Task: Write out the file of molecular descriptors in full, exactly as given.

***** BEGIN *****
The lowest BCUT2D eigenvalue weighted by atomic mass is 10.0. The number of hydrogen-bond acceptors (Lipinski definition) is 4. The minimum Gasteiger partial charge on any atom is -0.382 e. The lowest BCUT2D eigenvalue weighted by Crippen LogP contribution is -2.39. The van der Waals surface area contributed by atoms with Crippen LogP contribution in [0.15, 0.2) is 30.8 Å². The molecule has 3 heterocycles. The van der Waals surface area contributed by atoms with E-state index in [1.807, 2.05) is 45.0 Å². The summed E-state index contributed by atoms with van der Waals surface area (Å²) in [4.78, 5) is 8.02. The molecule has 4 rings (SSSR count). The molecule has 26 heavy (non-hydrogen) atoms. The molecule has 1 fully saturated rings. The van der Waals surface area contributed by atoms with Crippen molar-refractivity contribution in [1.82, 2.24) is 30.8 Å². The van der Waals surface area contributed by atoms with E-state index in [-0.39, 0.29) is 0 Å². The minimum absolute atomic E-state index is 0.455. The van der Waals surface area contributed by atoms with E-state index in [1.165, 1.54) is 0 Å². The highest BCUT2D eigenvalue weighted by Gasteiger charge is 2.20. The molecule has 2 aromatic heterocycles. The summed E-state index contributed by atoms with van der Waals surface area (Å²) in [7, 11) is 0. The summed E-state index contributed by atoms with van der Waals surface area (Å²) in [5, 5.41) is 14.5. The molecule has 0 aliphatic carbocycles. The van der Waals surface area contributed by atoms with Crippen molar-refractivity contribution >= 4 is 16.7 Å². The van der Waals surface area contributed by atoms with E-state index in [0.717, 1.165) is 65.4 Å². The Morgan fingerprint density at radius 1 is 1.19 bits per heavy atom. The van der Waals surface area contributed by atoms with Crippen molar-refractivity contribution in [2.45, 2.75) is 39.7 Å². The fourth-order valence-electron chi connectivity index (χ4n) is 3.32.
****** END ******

The lowest BCUT2D eigenvalue weighted by atomic mass is 10.0. The number of hydrogen-bond acceptors (Lipinski definition) is 4. The minimum Gasteiger partial charge on any atom is -0.382 e. The lowest BCUT2D eigenvalue weighted by Crippen LogP contribution is -2.39. The van der Waals surface area contributed by atoms with Crippen LogP contribution in [0.15, 0.2) is 30.8 Å². The molecule has 3 heterocycles. The van der Waals surface area contributed by atoms with E-state index in [1.807, 2.05) is 45.0 Å². The summed E-state index contributed by atoms with van der Waals surface area (Å²) in [4.78, 5) is 8.02. The molecule has 4 rings (SSSR count). The molecule has 26 heavy (non-hydrogen) atoms. The molecule has 1 fully saturated rings. The van der Waals surface area contributed by atoms with Crippen molar-refractivity contribution in [1.82, 2.24) is 30.8 Å². The van der Waals surface area contributed by atoms with E-state index in [-0.39, 0.29) is 0 Å². The minimum absolute atomic E-state index is 0.455. The van der Waals surface area contributed by atoms with E-state index in [1.165, 1.54) is 0 Å². The highest BCUT2D eigenvalue weighted by Gasteiger charge is 2.20. The molecule has 2 aromatic heterocycles. The summed E-state index contributed by atoms with van der Waals surface area (Å²) in [7, 11) is 0. The summed E-state index contributed by atoms with van der Waals surface area (Å²) in [5, 5.41) is 14.5. The molecule has 0 aliphatic carbocycles. The van der Waals surface area contributed by atoms with Crippen molar-refractivity contribution >= 4 is 16.7 Å². The van der Waals surface area contributed by atoms with E-state index in [0.717, 1.165) is 65.4 Å². The Morgan fingerprint density at radius 1 is 1.19 bits per heavy atom. The van der Waals surface area contributed by atoms with Crippen molar-refractivity contribution in [2.45, 2.75) is 39.7 Å². The fourth-order valence-electron chi connectivity index (χ4n) is 3.32.